Monstrous undercurrents: Transformative intertextuality in "Arthur Gordon Pym", "Moby--Dick", and "Cape Cod"

by DeRewal, Tiffany, M.A., VILLANOVA UNIVERSITY, 2010, 127 pages; 1480379

Abstract:

In much of the recent scholarship on monsters in American literature, textual fiends have been reinterpreted to emphasize the symbolic function of monster as Other. Any static, binary interpretation of a text’s monster, however, undermines a definitive characteristic of the monstrous body: its resistance of any stable classification, and its function as a distorted assemblage of multiple perspectives. I argue that an intertextual approach to the monster helps us resist a linear or binary understanding of the variously un-human bodies which are presented in monster narratives. When texts are examined in their capacity to inform, absorb, and transform each other, they themselves become monstrous hybrids, defined by intersections of meaning and resisting containment. By setting canonical texts of Poe, Melville, and Thoreau into play with an overstuffed melodrama, a children’s adventure tale, and a spiritualized anatomy treatise, I seek to emphasize the impact of popular writings on these major authors. Through the medium of monster studies, I disinter and reanimate monster mythology in both its direct and its dormant manifestations, highlighting textual precedents for the doppelgängers, shapeshifters, and zombies that populate the contemporary imagination.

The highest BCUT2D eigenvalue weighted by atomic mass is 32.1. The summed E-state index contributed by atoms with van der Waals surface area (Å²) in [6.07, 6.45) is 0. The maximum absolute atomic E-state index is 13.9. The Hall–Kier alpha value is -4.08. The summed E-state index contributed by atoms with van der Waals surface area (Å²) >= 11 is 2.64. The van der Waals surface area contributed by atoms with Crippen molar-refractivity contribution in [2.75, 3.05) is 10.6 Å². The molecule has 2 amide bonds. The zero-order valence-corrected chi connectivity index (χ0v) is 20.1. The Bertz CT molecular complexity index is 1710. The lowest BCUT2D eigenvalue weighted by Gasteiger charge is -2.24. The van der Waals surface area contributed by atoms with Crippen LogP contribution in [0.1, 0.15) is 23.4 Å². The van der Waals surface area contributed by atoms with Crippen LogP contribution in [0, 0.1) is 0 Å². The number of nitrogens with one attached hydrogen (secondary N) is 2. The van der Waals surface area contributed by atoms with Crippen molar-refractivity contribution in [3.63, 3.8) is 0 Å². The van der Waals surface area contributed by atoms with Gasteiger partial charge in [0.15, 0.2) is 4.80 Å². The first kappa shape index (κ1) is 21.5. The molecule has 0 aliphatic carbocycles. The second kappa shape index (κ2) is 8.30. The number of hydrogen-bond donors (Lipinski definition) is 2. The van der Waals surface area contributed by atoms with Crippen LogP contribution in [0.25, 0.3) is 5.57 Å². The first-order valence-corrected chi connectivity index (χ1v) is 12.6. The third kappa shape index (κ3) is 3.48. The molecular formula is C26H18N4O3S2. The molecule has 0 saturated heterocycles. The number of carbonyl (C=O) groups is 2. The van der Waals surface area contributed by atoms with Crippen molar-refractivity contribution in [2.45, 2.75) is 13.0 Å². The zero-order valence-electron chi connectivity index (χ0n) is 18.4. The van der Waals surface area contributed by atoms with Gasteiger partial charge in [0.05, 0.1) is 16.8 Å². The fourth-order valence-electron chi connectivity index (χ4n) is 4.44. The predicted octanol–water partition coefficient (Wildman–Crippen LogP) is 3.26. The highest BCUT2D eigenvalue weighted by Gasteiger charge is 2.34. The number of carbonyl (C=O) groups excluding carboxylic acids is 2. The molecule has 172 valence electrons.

AdviserMichael Berthold
SchoolVILLANOVA UNIVERSITY
Source TypeThesis
SubjectsAmerican studies; Folklore; American literature
Publication Number1480379

About ProQuest Dissertations & Theses
With nearly 4 million records, the ProQuest Dissertations & Theses (PQDT) Global database is the most comprehensive collection of dissertations and theses in the world. It is the database of record for graduate research.

PQDT Global combines content from a range of the world's premier universities - from the Ivy League to the Russell Group. Of the nearly 4 million graduate works included in the database, ProQuest offers more than 2.5 million in full text formats. Of those, over 1.7 million are available in PDF format. More than 90,000 dissertations and theses are added to the database each year.

If you have questions, please feel free to visit the ProQuest Web site - http://www.proquest.com - or call ProQuest Hotline Customer Support at 1-800-521-3042.